New right takes a grip on Norway

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The Independent Online
There is a distinct Eighties feeling about Oslo, down to an imitation Docklands near the centre, thronged by cardboard cut-out yuppies on mountain bikes. The buildings are brand new and tall, matching the prices in the chic boutiques inside.

It is boomtime in Norway, and Norwegians are trying hard to live up to, and show off, their wealth. But as old-fashioned egalitarianism is gradually engulfed by a "loadsamoney" ethos, a mean-spirited attitude is also creeping into the national pysche.

In next Monday's general elections, an unprecedented proportion of Norwegians are expected to cast their votes for a party trumpeting a brand of nationalism not unlike that of Jean-Marie Le Pen. The mis-named Progress Party, which astonished everybody four years ago by winning 6.3 per cent, was the choice of one out of four voters in some recent polls. The latest poll rating is 17 per cent, still enough to make it the second-biggest party after Labour in the next parliament, and a possible building block in a right- wing coalition. Not bad for a party once derided as a one-man show, the fan club of the remarkable Carl I Hagen.

Mr Hagen is a 54-year old libertarian, a gifted speaker who for 20 years has been no more than a fringe source of amusement on the fringes of politics. Law and order, he once suggested, could be secured by packing criminals off to the barren Arctic island of Svalbard.

His favourite whipping boys these days are people who do not speak proper Norwegian. These include the Sami (Lapp) minority, who, Mr Hagen argued during the campaign, should not be taught their own language at the state's expense.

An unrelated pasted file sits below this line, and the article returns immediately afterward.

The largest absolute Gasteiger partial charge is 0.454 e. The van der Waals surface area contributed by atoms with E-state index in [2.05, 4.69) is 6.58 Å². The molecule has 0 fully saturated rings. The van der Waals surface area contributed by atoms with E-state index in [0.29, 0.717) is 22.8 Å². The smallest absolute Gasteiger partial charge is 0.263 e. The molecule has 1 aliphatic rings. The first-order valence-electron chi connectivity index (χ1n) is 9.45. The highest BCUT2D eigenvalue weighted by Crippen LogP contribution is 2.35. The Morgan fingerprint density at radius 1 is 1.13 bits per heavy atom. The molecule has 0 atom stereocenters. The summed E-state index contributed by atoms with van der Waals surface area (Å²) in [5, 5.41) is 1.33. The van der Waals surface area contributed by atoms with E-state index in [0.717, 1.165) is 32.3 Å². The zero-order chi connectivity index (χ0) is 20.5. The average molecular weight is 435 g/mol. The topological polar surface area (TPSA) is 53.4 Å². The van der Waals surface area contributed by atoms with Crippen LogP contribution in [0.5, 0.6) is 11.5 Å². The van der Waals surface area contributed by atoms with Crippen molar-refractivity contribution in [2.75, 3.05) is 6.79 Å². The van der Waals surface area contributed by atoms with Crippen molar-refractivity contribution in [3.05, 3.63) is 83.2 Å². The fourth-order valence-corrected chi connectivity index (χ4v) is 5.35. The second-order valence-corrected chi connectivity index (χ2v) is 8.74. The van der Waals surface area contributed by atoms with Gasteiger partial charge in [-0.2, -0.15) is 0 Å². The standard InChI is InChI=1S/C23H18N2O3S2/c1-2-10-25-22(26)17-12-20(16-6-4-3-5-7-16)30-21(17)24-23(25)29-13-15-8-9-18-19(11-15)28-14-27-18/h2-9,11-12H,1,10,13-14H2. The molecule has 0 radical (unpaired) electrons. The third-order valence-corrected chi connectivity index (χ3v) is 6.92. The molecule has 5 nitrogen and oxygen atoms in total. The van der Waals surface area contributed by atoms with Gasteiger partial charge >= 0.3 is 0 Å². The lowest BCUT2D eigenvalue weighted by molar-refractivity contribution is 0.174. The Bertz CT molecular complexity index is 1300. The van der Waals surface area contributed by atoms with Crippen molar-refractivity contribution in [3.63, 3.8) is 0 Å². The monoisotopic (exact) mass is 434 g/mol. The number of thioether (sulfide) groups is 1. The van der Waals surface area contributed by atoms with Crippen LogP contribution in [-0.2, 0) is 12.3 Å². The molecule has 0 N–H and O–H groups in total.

Although there are very few foreigners indeed in Norway, Mr Hagen is deeply worried about them. "We advocate a fairly restrictive immigration policy," says Morten Hoeglund, a senior Progress Party adviser. "In that sense we are similar to Le Pen."

The xenophobia is served up, however, with a distinctly Norwegian flavour. While Mr Hagen preaches Thatcherite economics, including tax cuts all around, he manages to come through as the defender, not the enemy, of Norway's welfare state.

"We do not have to behave as if we were the poorest country in Europe when it comes to necessary services for our citizens," he told journalists this week. "There are a lot of ordinary people in Norway, particularly old people, who are fed up with hearing again and again that we are one of the richest countries, but the Finance Minister says we have to save money for future pensioners."

The poorest they are certainly not. Norway is awash with oil money, and the country has been running a budget surplus for three years. The economy is in danger of overheating. Unemployment is under 4 per cent; property prices are exploding.

The Labour Prime Minister, Thorbjoern Jagland, says the surplus must be saved for a rainy day, so that pensioners of the future can be paid when there is no more oil and gas left. The Progress Party, and many Norwegians, want a bit more jam today. "We are the new caretakers of the working class," proclaims Mr Hoeglund. "Labour have deserted the welfare state."

Labour are expected to win about 37 per cent of the vote on Monday, the same as four years ago. Depending on how the smaller left-wing parties do, that may not be enough to form a government. However silly it might have seemed only a few months ago, the prospect of Mr Hagen coming to power is no longer inconceivable.

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